Holding Dialogue Hostage
The most depressing thing about the recent violence in the Middle East is that no one wants to talk about it. Where is the open dialogue, Harvard? What happened to our search for veritas? Instead of seeking the truth regarding the Israeli/Palestinian conflict the school has divided itself into three groups: on one side those who are pro-Israel (not anti-Arab), on the other those who support Palestine (not anti-Jew) and in the middle lie the rest--held hostage by the conflicting viewpoints flying around them. The result? People just don't want to talk about it anymore. Our campus has fallen victim to a virus fatal to an institution of higher learning: fear of speaking one's mind.
In these past few weeks over 100 people have been killed in the West Bank and Gaza Strip. The cause of the violence is debatable. The blame for the violence is debatable. The party who is most able to stop the violence is also debatable. But students aren't debating anything. Newspaper coverage has been sparse. The Harvard Independent, ostensibly a commentary magazine, published a provocative-looking issue last week. The cover story was called "Hillel's face off against the Society of Arab Students." The actual article, however, was less than two pages and was nothing more than a summary of the circumstances surrounding the separate rallies.
The Undergraduate Council, which has not hesitated to jut its moral yardstick into national issues such as police brutality, has not issued any kind of statement regarding this conflict. The council, indeed the school, is quick to pass resolutions of sentiment condemning contentious issues like homophobia. And it is quick to sponsor panels on difficult questions like diversity. But the moment the campus actually could use a body to provide a forum for free discussion, the council doesn't say a word.
The only kind of public treatment of this issue since the outbreak of violence over a month ago has been a series of highly partisan rallies/vigils sponsored by Harvard Students for Israel (HSI) and the Society of Arab Students (SAS). While these groups might pretend that they encourage open dialogue, their behavior suggests they want anything but. Rather than solicit other opinions they have polarized the issues. By holding separate vigils to mourn the dead and organizing competing rallies to assert their own opinions, these two groups have drawn a bold line between their two sides. Debate consists of yelling back and forth between the two. The average student, with murky, undecided opinions, is afraid to join.
Dialogue between SAS and HSI was a closed-door, moderated discussion involving approximately 15 members on each side. People who organized the event have informed me that the lack of press at the discussion facilitated "open dialogue." The assurance that what was said would not leave the room certainly made things more comfortable for the 30 to 40 lucky participants. However, the secrecy of the dialogue only reinforced the prevailing sentiment that this issue can only be confronted privately.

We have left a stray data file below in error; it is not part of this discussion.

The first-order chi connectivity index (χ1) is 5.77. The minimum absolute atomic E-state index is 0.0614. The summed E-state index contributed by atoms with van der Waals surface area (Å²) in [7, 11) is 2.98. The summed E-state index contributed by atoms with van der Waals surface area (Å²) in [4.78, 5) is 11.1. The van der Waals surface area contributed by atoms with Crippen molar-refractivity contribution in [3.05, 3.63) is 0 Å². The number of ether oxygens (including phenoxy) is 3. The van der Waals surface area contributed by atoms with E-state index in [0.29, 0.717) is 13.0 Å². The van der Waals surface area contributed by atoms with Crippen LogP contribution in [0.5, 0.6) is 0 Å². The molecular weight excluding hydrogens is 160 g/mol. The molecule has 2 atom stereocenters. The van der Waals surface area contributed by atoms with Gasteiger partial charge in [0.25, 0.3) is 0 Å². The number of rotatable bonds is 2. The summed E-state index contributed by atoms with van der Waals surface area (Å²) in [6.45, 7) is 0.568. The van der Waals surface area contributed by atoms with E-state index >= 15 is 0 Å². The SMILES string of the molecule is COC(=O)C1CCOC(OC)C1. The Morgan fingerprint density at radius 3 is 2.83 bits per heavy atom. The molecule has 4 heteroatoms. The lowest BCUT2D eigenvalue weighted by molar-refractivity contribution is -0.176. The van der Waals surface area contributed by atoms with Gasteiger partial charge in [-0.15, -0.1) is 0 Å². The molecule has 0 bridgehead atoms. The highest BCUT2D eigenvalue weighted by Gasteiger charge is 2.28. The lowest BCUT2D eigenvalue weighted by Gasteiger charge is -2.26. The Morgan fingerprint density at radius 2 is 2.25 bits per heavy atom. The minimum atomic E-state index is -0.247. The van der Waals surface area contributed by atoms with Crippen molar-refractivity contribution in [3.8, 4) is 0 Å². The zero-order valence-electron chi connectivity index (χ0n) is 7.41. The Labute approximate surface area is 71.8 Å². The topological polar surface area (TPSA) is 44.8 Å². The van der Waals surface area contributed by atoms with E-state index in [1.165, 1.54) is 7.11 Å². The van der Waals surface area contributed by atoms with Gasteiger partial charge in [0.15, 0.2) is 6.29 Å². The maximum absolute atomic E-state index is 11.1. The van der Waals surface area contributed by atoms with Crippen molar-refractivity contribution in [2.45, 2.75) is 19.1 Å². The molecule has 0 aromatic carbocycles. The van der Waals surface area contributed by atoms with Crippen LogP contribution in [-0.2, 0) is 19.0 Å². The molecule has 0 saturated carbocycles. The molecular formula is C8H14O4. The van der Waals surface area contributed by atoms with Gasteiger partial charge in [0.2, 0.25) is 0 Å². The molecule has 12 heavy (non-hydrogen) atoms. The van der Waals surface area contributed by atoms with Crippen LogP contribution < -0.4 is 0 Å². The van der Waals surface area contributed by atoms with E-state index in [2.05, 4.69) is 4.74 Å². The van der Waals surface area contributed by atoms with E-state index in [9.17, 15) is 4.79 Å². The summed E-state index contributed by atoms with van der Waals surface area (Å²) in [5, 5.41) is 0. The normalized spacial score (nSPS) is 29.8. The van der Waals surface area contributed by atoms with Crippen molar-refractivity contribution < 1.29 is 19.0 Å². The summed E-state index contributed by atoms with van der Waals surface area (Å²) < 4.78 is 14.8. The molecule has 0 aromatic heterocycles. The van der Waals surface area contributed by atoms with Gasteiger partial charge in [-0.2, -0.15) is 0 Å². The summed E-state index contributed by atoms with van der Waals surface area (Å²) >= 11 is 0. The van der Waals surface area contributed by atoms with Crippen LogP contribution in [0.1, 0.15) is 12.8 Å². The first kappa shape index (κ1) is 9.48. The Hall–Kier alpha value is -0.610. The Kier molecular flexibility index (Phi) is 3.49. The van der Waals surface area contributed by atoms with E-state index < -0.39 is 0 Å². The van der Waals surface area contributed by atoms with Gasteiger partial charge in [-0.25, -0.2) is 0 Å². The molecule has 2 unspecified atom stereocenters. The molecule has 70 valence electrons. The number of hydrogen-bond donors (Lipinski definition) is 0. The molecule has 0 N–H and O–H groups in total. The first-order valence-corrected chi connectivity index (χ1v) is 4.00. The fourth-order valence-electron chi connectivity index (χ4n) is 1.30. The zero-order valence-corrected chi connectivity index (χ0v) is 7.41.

There remains hope, however. Immediately following the rallies, the Multicultural Issues Forum sponsored two open dialogues on this subject despite concern from some quarters that they should wait until the situation was less "tense." Additionally, dialogue has been occurring among friends, in dining halls and on House e-mail lists.
The Adams-Schmooze list in particular had a very lively debate on this subject. While there is no replacement for in-person dialogue, perhaps e-mail chains can provide a useful outlet for discussion that is too intense for face to face contact.
Yet, even the facelessness of cyberspace cannot prevent hurt feelings. As long as this issue remains behind closed doors and written between the margins, some students will continue to choose silence rather than face continued hostility. One of the more vocal participants in the schmooze discussion, Daniel B. Garcia-Pedrosa '02, in reply to a friend's e-mail that questioned his views, summarized in this way: "I really don't know why you would think what I said was mean. And I'd like for you to understand where I'm coming from, because I'm trying to be very fair. I have not said a single thing against the Palestinians. Trying to stay on the moral high-ground is exhausting. I'm not writing to the schmooze any more on this."
As an institution of higher learning, discussion is vital to our campus's mission. We can't just discuss the safe issues. We must be willing to confront the difficult ones. Say that Ariel Sharon's visit to the Temple Mount is directly responsible for the recent outbreak of violence. Say that Israel has the right to use all powers at its disposal to defend its soldiers and citizens against mob violence. Say you support a Palestinian state. Say you oppose any kind of Palestinian sovereignty in Jerusalem. But don't say that you don't want to talk about it. Those whose lives are in the balance deserve more than that.
Christina S.N. Lewis '02 is a history and literature concentrator in Leverett House. Her column appears on alternate Wednesdays.